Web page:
Sacramento Art History Consortium

reviews, musings, and general art-related chatter

Tag: Sacramento Art Scene

SAHC Perspectives on Art: FILM by Raphael Delgado

by Bree Garcia

The Sacramento Art History Consortium created this video interview segment about Raphael Delgado’s exhibition Film.  We believe that the show was engaging and created an interesting art experience, which achieved to transform the viewer’s role from passive observer to an active participant of art.  Film speaks to Delgado’s creative process and how he chose to challenge the conventional methods by which art is displayed and perceptually received.  As a result, his methodologies created a new way of engaging art in the Sacramento region.

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Sacramento Art History Consortium’s Featured Artist: Abigail Van Cannon

by Bree Garcia

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 My works evoke memories though storytelling, which helps suspend the viewer in a different time or place. My current series focuses on traditions, ideals, and activities sprouting from the 1950s. These timeless compositions show the beauty in family, childhood, and generations, often evoking a nostalgic feeling and reflection of the past.

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SAHC: Can you give us a brief description of your creative process? What is your preferred medium and style?

AVC: Authenticity plays an important role when researching and gathering my reference materials. I photograph models so every detail (from costumes to props) is true to the era. Location is equally observed: I visit events that celebrate the 50s, such as the 2012 Rock and Rod Festival in Monterey California. It is easy to capture the spirit of the decade enjoying classic cars, the music, its modern influence and of course, the vintage apparel. I paint in oil to recreate these scenes. It allows me to subtly capture the variety of colors in the skin tones, along with the textures in 50s clothing.

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SAHC: As a Sacramento artist what responsibilities do you believe that you have to the local and the global community?

AVC: It’s important that my work brings beauty, provokes thought and encourages reflection of the past.  As a local artist I strive to provide high quality encouraging work to my viewers, constantly trying to reach a wider audience. I strive to keep the integrity of my work and style – never becoming stagnate in my performance. I also think it’s important to use my work to give back to the community through different charitable events.

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SAHC: What advice do you have for emerging artists or those pursuing a career in the arts?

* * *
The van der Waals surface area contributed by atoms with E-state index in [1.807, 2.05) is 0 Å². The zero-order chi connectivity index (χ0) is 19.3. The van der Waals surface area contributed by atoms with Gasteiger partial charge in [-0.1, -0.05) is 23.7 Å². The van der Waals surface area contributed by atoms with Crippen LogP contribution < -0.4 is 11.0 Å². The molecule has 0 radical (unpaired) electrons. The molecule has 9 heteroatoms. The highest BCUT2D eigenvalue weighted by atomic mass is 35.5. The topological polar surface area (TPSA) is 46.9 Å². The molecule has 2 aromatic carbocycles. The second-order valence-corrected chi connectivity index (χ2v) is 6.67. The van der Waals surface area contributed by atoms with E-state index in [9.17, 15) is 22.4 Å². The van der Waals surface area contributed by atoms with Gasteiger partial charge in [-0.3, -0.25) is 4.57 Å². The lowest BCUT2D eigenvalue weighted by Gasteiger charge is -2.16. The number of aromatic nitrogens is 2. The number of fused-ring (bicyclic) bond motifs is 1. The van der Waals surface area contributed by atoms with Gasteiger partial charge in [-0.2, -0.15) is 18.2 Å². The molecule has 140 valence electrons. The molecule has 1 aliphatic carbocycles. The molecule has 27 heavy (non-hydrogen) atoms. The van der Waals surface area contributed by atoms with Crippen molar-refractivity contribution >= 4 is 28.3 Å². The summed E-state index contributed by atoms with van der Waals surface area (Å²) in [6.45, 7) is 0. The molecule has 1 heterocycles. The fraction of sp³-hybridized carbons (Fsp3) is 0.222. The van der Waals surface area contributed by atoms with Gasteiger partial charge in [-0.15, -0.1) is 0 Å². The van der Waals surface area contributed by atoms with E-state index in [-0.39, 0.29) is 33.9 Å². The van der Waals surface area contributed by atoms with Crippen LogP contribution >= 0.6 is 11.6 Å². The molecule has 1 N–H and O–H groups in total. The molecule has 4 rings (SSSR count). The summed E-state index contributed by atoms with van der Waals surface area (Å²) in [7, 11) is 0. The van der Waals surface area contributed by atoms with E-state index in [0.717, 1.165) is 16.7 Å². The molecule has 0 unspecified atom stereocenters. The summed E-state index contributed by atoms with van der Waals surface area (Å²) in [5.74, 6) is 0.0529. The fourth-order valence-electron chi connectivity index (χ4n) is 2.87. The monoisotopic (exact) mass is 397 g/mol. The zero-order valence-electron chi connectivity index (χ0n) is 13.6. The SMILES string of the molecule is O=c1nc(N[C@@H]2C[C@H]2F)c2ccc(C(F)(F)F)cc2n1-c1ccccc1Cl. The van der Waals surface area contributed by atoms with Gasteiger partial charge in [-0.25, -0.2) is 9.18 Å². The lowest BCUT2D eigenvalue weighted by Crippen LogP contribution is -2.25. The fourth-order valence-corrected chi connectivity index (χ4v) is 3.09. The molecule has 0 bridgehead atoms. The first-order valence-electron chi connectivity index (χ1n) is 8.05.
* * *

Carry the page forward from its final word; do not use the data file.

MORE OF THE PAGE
AVC: Building your career in the arts takes time, keep perfecting your craft and creating quality work. Look for places to get your work out to the general public. Be persistent!

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SAHC: Who are some of your favorite Sacramento Artists, and why?

AVC: Patris Miller, a local Plein Air painter, is proficient, paints beautifully and runs a fantastic studio space in Oak Park. Laurie Hopkins creates an array of floral and landscapes with a vibrant color palette. She has a unique approach using collage, oil sticks, and tissue paper.

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SAHC: Where are some of your favorite Art/ Art History resources found?

AVC: I’ve worked with the Sacramento Art Deco Society during a show and they have a great organization promoting the Art Deco time period.

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SAHC: Is there anything else about the arts here in Sacramento that you would like share with our reader?

AVC: I am excited to witness and be a part of a vibrant and growing art scene. There are many places to view art and art history, take art classes, and be part of an art community.

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SAHC: Where can your work be viewed, or found online?

AVC: Viewers can schedule a studio visit at Sacramento Art Complex Studio #14 or look online at www.vancannonart.com. I also teach a weekly painting class at Patris Studios, Sacramento.

If you are interested in being one of SAHC’s featured artists, email us at: info@sacramentoarthistory.org

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Sacramento Art History Consortium’s Featured Artist: Andy Cunningham

by Bree Garcia

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SAHC: Can you give us a brief description of your creative process? What is your preferred medium and style?

AC:  My creative process is a mix of experimentation and scientific study. My preferred mediums are painting and drawing, and a bit of sculptural elements. The style is carefully careless and loosely planned, structured casual.

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SAHC:  As a Sacramento artist what responsibilities do you believe that you have to the local and the global community?

AC:  On a local level I have been teaching drawing for about 8 years to middle school and high school students at the Sacramento Country Day School. On a Global level, I brought an international show to Sacramento in 2011 which consisted of 25 artists from all around the USA, Australia, Germany, and France. I hope to do it again someday if the timing is right.

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SAHC:  What advice do you have for emerging artists, or those pursuing a career in the arts?

AC:  Never stop making art. Art is a language; if you don’t speak it regularly you will lose your voice. Study history and look at others work. Sacramento has a way of making art an insular activity, reach out.

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SAHC:  Who are some of your favorite Sacramento Artists, and why?